I am not quite the audience Jennifer Estep had in mind when she wrote Karma Girl. I am a product of reading comic books in the sixties, which is one prerequisite for enjoying the book to the maximum. But I'm not exactly the average romance-book reader. That's pretty tight focusing, since there were not a lot of girls reading Superman comics back in those days.
Still, I managed to stumble upon the book and found it was a hoot to read. The 'romance' in it, is teen-rated, nothing too graphic. And, if you are an old coot like me, you can read right through it, rather than stopping and savouring the juicy bits as, I assume, most distaff readers would.
What I find enjoyable about the book was its wholesale transplanting of the silliness that was Lois Lane in the early sixties, into somewhat contemporary society. Back before Lois Lane burst out in her title as an independent woman and ace reporter (issue #80 of Superman's Girlfriend, Lois Lane, if you were interested), Lois was hell-bent on discovering Superman's secret identity. That and marrying the big lug, but the identity seemed to be her main focus in life.
Estep probably has a complete set of the comics, judging from the book. Carmen Cole is a mild-mannered reporter who's engaged to Matt Marion (warning ... sixties level of alliteration alert). Her wedding day is marred by that most contemporary of all calamities, finding her future husband having sex with her best friend and maid of honour, Karen Crush. Oh, and Marion and Crush are the super-hero and super-villain respectively of the remote little hamlet all three call a hometown.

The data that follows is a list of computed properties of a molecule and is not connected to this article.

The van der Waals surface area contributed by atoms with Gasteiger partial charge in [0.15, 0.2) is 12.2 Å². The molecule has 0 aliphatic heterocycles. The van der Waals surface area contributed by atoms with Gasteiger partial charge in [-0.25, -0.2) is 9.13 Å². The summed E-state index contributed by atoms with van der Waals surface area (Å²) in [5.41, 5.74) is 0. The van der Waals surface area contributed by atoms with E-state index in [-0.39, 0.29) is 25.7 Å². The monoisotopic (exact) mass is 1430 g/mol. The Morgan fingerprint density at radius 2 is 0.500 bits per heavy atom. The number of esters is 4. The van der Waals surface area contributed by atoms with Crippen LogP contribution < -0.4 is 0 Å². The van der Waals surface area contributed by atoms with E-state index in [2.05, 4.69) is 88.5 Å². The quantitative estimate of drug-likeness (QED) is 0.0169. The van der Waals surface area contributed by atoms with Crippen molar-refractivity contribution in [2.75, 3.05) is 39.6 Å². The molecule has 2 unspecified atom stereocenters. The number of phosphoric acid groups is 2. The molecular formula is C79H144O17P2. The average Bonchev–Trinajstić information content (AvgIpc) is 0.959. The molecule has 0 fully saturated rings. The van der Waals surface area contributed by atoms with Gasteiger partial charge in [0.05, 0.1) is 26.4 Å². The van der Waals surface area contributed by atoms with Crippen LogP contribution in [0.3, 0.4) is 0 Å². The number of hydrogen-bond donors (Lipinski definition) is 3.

Carmen's crushed (ahhhh, I had to type it). She puts the wedding disaster behind her and moves about the country, taking on the job of unmasking the local heroes and villains. She becomes successful and famous and eventually ends up in Bigtime City (Yes, made-up names, just like the sixties DC Comics). There, she succeeds too well and one of the heroes she unmasks commits suicide.
Well THAT didn't happen in Superman's Girlfriend, Lois Lane. But it happens in this book. And it's a repentant Carmen who is trying to gather the shattered remnants of her career together when the book hits its stride. She, more or less, ends up in a pinch. One of the baddies, Malefica, has decided she needs to do her best to unmask the Bigtime equivalent of Batman, who leads a Justice League of America-like group of super-heroes. Naturally she succeeds in defrocking the Fearless Five's leader, Striker. Just as naturally, sparks fly. And I'm not talking about the kind of heat Fiera flings around. Fiera being another Fearless Five member and ex-fiancee of the hero previously unmasked to his apparent ever-lasting sorrow.
Things DO happen in the last third of the book that are as predictable as any comic from the era being so thoroughly mined by Estep. Some things happen that weren't predictable. But the good guys do win in the end, Carmen achieves bliss in a number of ways, and I'm left thinking I might want to venture closer to the romance aisles again.